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Anonymous Study Reveals Attitudes Which May Result in Substandard Care

A recent study reveals that people with disabilities are not treated the same as people without disabilities by many providers. The study, which was published in the Journal of Health Affairs, revealed that doctors will go to lengths to avoid providing care for people with disabilities and have taken steps such as cancelling appointments for obviously fake reasons or advising people using wheelchairs to go to a cattle processing plant or zoo to be weighed in advance of their appointment. The reasons for the avoidance varied from not having the appropriate equipment to be able to examine the patient, to the out-of-pocket expense of hiring an interpreter for a patient with hearing loss, to a disruption in practice flow because of time constraints set on physicians. One physician complained that insurance companies only allow a doctor to spend 10-15 minutes with a patient and that the care for a person with a disability takes longer than that and so they could not provide adequate care.

The participants in the study were self-selected from a random group drawn from a professional networking site. The site did not provide much data about the participant group, so the study admits that it cannot be determined if the group is a representative sample of all physicians. In addition, the participants self-selected, but for those who chose not to participate, their reasons are not clear. For example, someone who chose not to participate may simply not accept certain insurance plans. However, the study was conducted anonymously because the researchers were concerned that, if they were required to disclose, that they would not participate for fear that they would be viewed as bad people.

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Several common themes were identified as barriers to care for people with disabilities. They include:

  • Physical Accommodations. This includes problems such as inaccessible buildings, not having exam tables which are height adjustable, and not having equipment which can weigh individuals.
  • Communication Accommodations. This includes the ability to verbally communicate with patients with hearing loss, to providing written information to patients with limited vision, as well as with providing information to and receiving information directly from the patient. Many physicians commented on the fact that caregivers relay and receive much of the information but that is a challenge when they are supposed to communicate with the patient directly.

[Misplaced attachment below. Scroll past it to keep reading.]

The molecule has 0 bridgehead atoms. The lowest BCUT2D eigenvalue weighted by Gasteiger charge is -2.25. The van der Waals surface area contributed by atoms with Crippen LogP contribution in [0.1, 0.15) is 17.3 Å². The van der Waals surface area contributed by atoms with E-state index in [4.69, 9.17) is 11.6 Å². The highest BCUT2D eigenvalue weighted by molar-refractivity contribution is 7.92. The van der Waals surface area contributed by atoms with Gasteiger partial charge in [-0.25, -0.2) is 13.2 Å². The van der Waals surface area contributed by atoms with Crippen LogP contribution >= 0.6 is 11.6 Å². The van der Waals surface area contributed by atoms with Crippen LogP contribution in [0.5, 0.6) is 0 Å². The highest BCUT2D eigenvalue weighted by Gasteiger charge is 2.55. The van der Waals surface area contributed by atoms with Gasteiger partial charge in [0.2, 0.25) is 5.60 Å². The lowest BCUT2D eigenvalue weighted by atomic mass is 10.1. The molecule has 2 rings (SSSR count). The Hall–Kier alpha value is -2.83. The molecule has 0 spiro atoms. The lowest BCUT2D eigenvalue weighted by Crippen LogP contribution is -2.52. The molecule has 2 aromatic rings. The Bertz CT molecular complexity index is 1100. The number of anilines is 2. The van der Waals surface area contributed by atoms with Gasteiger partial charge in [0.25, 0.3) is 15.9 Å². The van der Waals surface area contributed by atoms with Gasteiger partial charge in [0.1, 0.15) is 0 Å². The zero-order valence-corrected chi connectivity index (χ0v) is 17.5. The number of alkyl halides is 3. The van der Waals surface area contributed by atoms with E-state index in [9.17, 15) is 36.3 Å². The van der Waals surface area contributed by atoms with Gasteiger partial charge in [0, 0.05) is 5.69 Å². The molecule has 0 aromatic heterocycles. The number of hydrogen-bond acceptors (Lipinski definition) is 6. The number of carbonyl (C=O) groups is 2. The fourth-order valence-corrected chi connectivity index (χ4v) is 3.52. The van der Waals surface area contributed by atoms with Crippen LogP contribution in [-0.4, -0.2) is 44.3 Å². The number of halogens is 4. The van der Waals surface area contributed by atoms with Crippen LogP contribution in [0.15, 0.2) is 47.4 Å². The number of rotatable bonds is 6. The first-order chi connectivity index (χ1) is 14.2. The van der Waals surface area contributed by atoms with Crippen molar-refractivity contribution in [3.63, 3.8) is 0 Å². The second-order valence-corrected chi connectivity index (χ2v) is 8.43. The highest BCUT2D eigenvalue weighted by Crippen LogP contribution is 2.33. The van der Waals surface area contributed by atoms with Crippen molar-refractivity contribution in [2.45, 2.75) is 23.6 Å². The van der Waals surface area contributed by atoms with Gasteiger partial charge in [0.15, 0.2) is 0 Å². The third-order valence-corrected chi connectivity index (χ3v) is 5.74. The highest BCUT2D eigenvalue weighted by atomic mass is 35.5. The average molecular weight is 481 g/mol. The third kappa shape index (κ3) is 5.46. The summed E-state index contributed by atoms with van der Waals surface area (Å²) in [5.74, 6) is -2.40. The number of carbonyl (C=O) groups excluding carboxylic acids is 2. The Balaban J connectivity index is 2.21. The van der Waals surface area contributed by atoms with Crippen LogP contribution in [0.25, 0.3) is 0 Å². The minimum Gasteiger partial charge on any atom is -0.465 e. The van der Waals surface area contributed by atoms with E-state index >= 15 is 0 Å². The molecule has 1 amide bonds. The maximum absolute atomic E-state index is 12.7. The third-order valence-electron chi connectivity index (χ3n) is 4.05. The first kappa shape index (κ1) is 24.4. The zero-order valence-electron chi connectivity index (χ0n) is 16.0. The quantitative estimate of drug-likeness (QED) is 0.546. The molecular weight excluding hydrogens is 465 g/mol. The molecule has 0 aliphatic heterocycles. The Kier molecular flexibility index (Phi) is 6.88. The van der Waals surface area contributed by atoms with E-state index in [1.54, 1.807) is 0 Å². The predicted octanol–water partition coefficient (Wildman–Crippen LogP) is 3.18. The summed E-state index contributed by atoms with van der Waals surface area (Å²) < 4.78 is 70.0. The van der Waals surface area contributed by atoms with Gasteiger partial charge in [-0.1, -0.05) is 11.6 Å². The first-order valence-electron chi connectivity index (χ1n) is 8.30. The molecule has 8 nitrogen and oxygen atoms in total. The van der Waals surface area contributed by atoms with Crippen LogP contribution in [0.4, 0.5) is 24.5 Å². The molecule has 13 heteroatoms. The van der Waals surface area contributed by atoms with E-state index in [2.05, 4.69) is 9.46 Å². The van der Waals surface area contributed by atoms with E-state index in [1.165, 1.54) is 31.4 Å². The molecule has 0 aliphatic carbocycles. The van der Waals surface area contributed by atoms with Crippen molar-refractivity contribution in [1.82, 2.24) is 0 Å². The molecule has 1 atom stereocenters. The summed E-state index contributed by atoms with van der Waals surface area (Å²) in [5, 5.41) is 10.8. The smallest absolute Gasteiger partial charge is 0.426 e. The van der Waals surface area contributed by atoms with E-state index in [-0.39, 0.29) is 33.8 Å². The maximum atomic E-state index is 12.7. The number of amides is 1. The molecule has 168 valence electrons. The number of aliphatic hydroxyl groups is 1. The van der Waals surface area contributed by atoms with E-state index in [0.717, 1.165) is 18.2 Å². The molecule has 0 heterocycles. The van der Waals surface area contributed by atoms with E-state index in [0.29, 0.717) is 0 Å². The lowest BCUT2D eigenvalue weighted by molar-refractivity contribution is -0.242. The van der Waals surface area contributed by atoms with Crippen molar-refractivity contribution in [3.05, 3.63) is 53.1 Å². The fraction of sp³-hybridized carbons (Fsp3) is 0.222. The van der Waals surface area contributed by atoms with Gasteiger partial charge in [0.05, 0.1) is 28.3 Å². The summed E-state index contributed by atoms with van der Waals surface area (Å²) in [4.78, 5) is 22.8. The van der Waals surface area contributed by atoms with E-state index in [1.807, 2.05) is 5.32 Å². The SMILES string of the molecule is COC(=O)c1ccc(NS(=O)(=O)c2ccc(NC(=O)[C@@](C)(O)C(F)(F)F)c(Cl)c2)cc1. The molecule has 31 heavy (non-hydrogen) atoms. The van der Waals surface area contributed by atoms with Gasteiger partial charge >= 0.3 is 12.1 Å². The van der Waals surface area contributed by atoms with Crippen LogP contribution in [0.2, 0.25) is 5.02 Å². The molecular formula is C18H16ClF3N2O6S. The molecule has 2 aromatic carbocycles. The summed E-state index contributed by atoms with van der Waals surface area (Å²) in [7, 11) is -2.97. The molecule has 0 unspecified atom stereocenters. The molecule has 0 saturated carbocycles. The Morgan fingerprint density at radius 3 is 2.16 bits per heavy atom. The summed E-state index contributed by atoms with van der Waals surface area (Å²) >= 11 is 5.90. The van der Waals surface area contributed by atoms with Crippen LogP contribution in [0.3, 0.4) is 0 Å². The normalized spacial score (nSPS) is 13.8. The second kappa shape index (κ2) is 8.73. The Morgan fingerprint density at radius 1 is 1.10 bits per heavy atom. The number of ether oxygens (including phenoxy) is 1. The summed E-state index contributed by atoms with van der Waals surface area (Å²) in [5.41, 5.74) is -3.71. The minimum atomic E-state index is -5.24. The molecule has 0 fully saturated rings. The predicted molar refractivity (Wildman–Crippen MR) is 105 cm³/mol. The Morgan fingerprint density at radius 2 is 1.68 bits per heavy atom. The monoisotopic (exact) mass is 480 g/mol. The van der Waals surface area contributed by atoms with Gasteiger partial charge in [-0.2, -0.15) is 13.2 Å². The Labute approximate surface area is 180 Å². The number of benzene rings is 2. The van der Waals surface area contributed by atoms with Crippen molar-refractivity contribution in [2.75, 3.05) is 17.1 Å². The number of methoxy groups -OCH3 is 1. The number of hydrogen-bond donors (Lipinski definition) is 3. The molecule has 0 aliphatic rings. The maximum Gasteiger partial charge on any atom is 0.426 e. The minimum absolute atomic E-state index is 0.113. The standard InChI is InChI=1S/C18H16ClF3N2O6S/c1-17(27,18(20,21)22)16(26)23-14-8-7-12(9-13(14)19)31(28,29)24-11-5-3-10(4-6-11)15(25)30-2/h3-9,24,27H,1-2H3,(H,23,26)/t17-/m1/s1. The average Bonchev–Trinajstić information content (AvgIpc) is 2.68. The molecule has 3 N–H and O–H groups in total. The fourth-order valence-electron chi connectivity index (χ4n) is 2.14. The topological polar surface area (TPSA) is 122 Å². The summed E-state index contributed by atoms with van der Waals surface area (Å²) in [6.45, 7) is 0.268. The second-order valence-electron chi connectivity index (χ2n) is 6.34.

• Knowledge, Experience, and Skill. This particular barrier seemed to be the broadest and the one of most concern. This category includes concerns by the physician of a lack of education or information regarding a certain condition as well as how any co-existing conditions affect the primary disabling condition, to concerns that the physician or their staff may hurt the patient when trying to examine them, to a lack of knowledge (and fear regarding) requirements under the Americans with Disabilities Act.
  • Physical Barriers. This category is where concerns regarding time constraints on patient interaction and care as well as the requirement to individualize the care were recorded. There was also a consensus that electronic medical records do not provide for adequate documentation so that physicians and their staff have advance knowledge of a patient’s disability which meant that they could not plan accordingly.
  • Attitude. Some physicians that participated indicated a negative attitude towards people with disabilities and used inappropriate slang terms for conditions. Others indicated that they often thought people with disabilities exaggerated problems which made care burdensome.

The purpose of the study was to simply examine attitudes that physicians had towards care for people with disabilities. While the sample size may not rise to statistical relevance, the themes and problems mentioned by physicians were echoed by people with disabilities who were interviewed. Unfortunately, many people with disabilities feel as if they are receiving or have received substandard care based on physician and medical office staff attitudes.

The question arising from the study is what should be done about the existing prejudices and barriers that result in substandard care. While there is much that may potentially be done within the medical system, those changes may take years. For a person with a disability now, it is critical to be aware of the possible barriers so that they can be overcome and considered in advance. For example, a person who has difficulty in communicating can bring a translator or interpreter to an appointment. Or, if transferring is a barrier, bring a person who can assist with a transfer to the appointment. While it seems burdensome to ask a person with a disability to make additional arrangements simply so they can access the care they need, the substandard medical care that may result for failing to make their own accommodations is much worse.  


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